Most family holiday dinners that I've seen are neither fully hosted nor are they true potlucks. Instead they are exactly what they sound like: family dinners. At family dinners in many families, it's the norm for everyone to participate in the meal, but the nominal host to do the bulk of the work and provide the space, as well as organize the participation.
I can't imagine a family holiday dinner where my parents or grandparents or aunt made every single thing, and "hosted" in the true and proper fashion for dinner parties. It's not a dinner party, it's family. My mother is going to ask my brother to bring the green bean casserole since he didn't leap to volunteer something, and that's not rude. He can say he'd rather bring something else, or he can bring the horrid casserole, but he can't bring a bag of frozen green beans and whatever else goes in that horrific concoction and hand it to my mother right before meal time.
It's family. Help or get out of the way, but don't agree to bring something and fall down on the job.
You write this like its some sort of universal law. Its not.
In my family whomever hosts, hosts fully and completely. It would be downright rude to bring a dish to one of my family's dinners unless it was pre-cleared well in advance, and even then I doubt it would be agreed to happily. How rude and dismissive of the hosts! Its not a picnic, its dinner, and there are certain rules of formality to dinner, consistent rules that are amped up when there are more family members present not toned down. Men would be expected to wear ties, and women make-up - there are no jeans at my family dinners! Formal table manners are observed. Children do not get special foods. Etc. Casual is reserved for when you are alone.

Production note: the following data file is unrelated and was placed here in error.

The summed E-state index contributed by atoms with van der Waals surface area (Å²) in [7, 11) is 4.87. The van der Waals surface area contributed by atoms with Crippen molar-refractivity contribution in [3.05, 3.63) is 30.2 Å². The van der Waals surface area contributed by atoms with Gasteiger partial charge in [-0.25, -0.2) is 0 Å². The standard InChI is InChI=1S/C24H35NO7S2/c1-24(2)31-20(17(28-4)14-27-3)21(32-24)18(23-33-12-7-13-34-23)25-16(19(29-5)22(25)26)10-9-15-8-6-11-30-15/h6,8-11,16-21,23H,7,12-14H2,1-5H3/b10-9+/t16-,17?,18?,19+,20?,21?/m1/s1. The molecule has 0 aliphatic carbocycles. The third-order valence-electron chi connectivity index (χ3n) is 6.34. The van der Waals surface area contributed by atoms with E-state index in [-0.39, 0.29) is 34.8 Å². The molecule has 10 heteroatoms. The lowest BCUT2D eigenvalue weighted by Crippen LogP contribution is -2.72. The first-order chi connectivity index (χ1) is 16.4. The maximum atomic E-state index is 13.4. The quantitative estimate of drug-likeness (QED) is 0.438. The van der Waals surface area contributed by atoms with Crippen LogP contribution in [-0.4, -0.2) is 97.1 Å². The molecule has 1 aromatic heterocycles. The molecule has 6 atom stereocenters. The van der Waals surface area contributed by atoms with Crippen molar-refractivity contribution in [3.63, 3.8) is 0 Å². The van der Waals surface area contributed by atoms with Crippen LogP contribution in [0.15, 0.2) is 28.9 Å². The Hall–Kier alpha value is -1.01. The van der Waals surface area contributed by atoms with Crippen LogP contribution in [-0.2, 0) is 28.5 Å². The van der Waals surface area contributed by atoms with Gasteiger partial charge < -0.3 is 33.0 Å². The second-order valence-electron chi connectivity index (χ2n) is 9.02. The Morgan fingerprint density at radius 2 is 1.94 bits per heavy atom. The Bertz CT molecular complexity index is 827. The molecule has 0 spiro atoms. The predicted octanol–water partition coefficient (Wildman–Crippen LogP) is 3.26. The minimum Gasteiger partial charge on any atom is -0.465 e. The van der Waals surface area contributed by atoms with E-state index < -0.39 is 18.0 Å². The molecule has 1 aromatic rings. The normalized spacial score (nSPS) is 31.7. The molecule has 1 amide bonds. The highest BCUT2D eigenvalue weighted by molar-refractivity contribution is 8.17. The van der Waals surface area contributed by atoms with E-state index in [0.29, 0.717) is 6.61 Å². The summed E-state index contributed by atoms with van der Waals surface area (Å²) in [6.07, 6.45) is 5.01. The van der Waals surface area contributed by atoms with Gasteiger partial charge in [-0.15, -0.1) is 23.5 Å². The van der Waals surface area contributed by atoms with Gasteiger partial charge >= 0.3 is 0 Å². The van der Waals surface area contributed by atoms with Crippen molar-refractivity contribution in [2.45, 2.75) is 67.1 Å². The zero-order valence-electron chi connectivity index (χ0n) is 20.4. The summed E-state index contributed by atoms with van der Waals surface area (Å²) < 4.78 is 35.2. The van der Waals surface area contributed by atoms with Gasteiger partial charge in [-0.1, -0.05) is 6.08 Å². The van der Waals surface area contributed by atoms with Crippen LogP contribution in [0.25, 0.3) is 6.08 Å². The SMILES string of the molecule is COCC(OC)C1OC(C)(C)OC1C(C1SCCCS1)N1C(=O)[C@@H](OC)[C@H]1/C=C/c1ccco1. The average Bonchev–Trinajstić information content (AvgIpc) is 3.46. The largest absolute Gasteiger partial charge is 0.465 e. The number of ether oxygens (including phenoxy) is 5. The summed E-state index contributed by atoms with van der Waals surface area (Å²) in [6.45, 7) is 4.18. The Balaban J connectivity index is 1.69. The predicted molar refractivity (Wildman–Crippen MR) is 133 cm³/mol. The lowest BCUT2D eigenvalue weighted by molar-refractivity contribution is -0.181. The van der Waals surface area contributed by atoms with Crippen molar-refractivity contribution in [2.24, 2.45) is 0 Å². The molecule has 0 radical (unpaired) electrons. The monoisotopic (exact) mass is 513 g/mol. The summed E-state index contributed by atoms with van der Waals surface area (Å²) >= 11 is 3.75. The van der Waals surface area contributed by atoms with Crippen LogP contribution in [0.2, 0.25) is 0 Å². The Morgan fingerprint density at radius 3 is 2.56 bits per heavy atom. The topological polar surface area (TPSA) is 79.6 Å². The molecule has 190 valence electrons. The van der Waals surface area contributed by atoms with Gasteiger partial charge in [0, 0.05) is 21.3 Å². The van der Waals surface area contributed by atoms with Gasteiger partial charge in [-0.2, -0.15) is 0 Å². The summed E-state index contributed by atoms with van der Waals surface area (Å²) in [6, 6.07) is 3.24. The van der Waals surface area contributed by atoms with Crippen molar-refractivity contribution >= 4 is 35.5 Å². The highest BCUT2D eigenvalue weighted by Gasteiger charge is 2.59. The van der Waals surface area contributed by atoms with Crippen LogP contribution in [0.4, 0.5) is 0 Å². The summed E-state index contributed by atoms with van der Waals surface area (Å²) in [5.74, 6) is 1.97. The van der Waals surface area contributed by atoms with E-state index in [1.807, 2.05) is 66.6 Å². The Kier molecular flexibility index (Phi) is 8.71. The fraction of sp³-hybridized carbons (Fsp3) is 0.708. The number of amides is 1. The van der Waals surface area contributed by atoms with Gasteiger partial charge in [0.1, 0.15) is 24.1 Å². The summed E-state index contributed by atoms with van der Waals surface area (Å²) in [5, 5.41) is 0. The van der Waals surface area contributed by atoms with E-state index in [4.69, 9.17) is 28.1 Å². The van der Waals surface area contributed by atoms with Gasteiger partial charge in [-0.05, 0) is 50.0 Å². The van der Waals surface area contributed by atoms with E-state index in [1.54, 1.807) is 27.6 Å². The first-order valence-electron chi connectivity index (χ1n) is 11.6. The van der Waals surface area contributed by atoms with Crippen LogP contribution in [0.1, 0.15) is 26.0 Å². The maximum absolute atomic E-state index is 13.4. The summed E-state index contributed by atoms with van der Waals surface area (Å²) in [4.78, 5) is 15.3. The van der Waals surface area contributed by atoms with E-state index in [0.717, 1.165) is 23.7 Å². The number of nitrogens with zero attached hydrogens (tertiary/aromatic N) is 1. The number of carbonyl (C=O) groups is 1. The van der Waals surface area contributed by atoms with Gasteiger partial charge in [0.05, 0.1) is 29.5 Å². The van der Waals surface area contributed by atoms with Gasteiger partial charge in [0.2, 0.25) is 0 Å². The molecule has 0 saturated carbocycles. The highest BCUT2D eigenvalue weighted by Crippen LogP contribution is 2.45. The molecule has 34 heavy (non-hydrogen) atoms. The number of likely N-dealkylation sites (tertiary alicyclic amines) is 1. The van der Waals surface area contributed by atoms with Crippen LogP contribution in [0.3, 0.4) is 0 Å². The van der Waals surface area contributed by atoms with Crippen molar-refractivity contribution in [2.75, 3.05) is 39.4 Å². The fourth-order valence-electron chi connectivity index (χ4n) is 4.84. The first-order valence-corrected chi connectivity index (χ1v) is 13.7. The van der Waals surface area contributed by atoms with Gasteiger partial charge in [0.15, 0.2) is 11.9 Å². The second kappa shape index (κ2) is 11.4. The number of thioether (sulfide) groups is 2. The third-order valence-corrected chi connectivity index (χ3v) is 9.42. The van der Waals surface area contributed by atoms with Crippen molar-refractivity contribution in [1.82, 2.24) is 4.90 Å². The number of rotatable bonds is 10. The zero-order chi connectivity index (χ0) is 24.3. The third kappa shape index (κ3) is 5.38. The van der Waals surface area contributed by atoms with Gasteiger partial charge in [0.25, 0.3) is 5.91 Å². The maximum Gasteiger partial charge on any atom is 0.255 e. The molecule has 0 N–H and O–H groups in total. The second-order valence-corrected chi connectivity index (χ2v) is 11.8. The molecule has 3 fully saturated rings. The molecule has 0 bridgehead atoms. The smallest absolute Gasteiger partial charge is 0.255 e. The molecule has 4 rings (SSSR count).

Now obviously not all families are like mine, I have through friends and beau's and my husband and my other extended family experienced totally different types of family dinners, not to mention what I've seen on TV... and I have to say what you describe is something I've only ever seen on TV or in movies. I know of no actual family that operates in that "everyone pitches in with the food" way. There is nothing wrong with how your family does it (it sounds fun!), but I hardly doubt its a case of how "most" families operate.
This was a SIL - she married into the family. She honestly, even after a few years, might still be getting used to things being done differently then her family of origin.